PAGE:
Normally, these BBC documentary series beckon you to watch them by their intriguing title alone. You have to admit, 37 Uses For A Dead Sheep carries with it a certain amount of gusto. As does Dr. Goebbels Speaks. And then there’s the recent BBC documentary, How The Earth Changed History, which will surely win the prestigious “Well, Duh!” Award for the most inanely-titled documentary ever.
But that isn’t to say it’s a bad series. In fact, it’s rather engrossing at times — especially if you’re watching the two-Disc set of How The Earth Changed History in High Def. But more on that later.
The five-part series, hosted by Scottish geologist Iain Stewart, begins with a journey into the four elements that make up our planet: “Water,” “Deep Earth,” (these two are presented in reverse order on this home video release, incidentally), “Wind,” and “Fire.”
In “Water,” Stewart (who, in addition to being a geologist, is also a professor at the University of Plymouth) explores the fascinating footnote of human history, wherein man initially had to follow water in order to survive — but later learned to divert the element in order to live wherever he damn well pleased. Next, in “Deep Earth,” we tackle man’s uncanny ability to set up civilizations near fault lines in order to get all the minerals they need. We also get a look at several fascinating spots within the planet — such as the larger-than-life Naica crystal caves in Mexico.
“Wind.” Had it not been for this element, many lands may not have been discovered (let’s face it: how far can you get on the water without it, anyhoo?). Wind has also been attributed to many memorable (and not-so-memorable) speeches in the history of world leaders. Sadly, though, host Stewart really doesn’t delve into the latter. “Fire,” on the other hand, has our host enduring a number of dangerous stunts in order to awe you, such as taking a bath in oil and taking a brisk stroll through fire (with a safety suit, of course).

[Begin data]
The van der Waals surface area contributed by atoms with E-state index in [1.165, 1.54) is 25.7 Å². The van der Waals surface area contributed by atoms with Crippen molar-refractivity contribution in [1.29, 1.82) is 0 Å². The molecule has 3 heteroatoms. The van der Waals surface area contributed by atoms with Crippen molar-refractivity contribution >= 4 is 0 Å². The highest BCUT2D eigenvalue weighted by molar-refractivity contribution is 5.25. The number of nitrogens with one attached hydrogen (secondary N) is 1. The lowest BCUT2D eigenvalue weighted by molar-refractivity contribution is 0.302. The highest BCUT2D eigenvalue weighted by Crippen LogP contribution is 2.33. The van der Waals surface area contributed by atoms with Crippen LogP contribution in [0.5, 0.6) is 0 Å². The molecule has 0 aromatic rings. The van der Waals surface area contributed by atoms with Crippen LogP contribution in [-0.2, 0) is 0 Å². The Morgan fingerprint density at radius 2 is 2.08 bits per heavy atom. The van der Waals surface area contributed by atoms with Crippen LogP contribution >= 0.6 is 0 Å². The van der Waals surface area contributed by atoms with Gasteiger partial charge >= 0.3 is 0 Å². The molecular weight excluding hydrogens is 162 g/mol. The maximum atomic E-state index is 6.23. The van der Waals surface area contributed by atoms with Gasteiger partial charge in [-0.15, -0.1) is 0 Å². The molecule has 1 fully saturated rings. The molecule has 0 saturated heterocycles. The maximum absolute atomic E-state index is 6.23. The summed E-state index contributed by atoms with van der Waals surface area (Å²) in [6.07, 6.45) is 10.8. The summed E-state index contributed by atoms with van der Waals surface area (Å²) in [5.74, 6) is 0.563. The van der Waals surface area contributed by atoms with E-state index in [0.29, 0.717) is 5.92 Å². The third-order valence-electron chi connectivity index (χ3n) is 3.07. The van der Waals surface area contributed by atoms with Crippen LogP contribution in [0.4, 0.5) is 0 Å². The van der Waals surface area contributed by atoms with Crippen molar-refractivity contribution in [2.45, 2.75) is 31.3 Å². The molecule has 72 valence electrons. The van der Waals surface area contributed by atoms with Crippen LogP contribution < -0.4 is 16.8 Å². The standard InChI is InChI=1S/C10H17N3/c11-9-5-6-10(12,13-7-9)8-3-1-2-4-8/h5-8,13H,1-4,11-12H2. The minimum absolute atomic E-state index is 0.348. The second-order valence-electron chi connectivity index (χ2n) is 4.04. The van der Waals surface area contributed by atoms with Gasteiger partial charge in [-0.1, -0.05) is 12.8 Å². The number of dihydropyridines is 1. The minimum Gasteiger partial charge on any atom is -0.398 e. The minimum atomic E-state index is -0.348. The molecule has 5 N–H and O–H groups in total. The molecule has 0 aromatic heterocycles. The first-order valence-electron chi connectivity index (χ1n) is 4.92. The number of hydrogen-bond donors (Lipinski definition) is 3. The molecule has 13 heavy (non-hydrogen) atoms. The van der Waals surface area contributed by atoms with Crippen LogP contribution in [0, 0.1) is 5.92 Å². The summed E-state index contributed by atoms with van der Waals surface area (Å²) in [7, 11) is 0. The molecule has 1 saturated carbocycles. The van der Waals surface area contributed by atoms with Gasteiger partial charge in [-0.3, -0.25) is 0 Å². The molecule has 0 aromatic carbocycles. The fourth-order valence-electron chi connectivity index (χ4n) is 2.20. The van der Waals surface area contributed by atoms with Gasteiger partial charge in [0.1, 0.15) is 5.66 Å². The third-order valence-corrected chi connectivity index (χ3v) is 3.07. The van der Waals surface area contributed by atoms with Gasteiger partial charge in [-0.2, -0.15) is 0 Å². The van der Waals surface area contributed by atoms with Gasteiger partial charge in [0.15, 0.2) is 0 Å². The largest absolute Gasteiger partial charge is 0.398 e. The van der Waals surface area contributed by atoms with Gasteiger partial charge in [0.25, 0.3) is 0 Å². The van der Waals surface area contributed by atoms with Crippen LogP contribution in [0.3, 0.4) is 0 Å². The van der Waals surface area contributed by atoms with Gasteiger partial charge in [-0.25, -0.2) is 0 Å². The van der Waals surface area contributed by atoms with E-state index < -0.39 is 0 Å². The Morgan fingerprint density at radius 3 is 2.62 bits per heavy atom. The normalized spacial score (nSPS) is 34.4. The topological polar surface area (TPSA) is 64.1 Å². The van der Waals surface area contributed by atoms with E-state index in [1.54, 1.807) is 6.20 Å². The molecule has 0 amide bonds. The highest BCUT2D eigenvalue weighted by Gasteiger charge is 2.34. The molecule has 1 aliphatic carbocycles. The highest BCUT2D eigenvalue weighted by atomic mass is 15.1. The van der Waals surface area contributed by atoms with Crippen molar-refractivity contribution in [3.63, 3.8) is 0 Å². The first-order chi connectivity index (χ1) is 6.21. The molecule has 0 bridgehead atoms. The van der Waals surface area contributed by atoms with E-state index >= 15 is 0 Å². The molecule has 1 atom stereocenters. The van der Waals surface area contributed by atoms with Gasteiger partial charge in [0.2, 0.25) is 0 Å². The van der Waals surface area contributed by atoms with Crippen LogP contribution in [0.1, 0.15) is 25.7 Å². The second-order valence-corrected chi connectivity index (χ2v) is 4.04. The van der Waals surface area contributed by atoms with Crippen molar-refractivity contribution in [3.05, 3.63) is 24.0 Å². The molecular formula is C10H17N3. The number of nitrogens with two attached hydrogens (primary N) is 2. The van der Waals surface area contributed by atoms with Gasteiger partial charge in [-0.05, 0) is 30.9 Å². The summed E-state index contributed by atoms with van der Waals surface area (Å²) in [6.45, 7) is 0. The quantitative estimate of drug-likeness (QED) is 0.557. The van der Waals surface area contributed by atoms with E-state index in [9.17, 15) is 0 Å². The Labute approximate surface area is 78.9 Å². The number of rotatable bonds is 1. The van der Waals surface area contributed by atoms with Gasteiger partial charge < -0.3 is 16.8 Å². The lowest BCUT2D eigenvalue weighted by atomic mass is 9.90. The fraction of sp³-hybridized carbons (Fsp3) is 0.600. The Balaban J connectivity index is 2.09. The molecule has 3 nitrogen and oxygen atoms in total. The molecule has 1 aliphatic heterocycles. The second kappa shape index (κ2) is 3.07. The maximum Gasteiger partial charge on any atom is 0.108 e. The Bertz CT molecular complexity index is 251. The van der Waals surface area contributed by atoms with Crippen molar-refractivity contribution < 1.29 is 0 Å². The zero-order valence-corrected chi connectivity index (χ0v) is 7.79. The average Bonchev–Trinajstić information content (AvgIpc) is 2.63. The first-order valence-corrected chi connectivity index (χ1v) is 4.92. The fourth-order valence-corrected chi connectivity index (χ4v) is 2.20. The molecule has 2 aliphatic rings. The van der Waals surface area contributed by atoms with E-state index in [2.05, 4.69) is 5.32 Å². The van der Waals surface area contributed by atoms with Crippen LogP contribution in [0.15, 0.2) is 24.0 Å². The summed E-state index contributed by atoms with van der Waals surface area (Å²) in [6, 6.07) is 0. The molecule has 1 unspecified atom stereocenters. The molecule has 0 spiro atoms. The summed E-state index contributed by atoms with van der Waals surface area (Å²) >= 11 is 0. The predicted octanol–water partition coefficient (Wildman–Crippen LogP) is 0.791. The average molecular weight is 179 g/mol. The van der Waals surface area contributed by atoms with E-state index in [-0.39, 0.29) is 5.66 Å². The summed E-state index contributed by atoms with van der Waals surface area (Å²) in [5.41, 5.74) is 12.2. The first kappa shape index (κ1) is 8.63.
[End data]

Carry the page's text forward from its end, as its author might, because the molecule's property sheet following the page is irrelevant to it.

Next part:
The fifth and final episode, “Human Planet,” dives into what affect mankind has had on the planet and said elements.
For the most part, How The Earth Changed History comes off as relatively simple entertainment. There are a lot of moments that will make you go, “Huh, I didn’t know that.” There are also a lot of moments that will make you raise an eyebrow (where applicable) and question whether or not Prof. Stewart and his writing staff were pulling factoids out of their arses or not.
But, as far as entertainment goes, How The Earth Changed History still outranks So You Think You Can Dance? any ol’ day.
On Blu-ray, BBC Worldwide’s presentation of How The Earth Changed History (via Warner Home Video) manages to make you feel as if you’ve been magically transported via the wonderful world of television to remote sections of the globe that you would probably never visit otherwise. While the 1080i/AVC transfer has a number of less-than-stellar moments about it, there are some segments that are simply very grainy or soft. This could probably be attributed to the use of multiple cameras (maybe one of them wasn’t in proper working order?). The remainder of the series, however, presents some very beautiful and lush images; boasting vibrant colors and some very strong detail.
On the audio side of the disc, How The Earth Changed History comes with a DTS-HD Master Audio 5.1 English surround track that — as one might expect in a documentary series — reserves a lot of information for the front speakers (leave room for the narrator, right?). Fortunately, however, said audio track manages to impress via a number of surround sounds (from the subtle to the outright obvious) and delivers a laudable experience overall.
The most disappointing aspect of How The Earth Changed History is its assortment of special features. Presented in Standard Definition only, Disc 2 offers nothing more than a handful of brief featurettes. Consisting of little more than idle musings about the production of the series, “The Crystal Caves,” “Walking Through Fire,” and “Paragliding” only hands us about twenty minutes of material — most of which has an arid quality about it.
Does How The Earth Changed History get a recommendation from me? Yeah, sure…but only to some of you. This isn’t the documentary to end all documentaries after. It isn’t even close (hell, the title alone should clue you in on that). But it is an entertaining-enough way to kill five hours of your time.
The rest of you may want to stick with Planet Earth instead.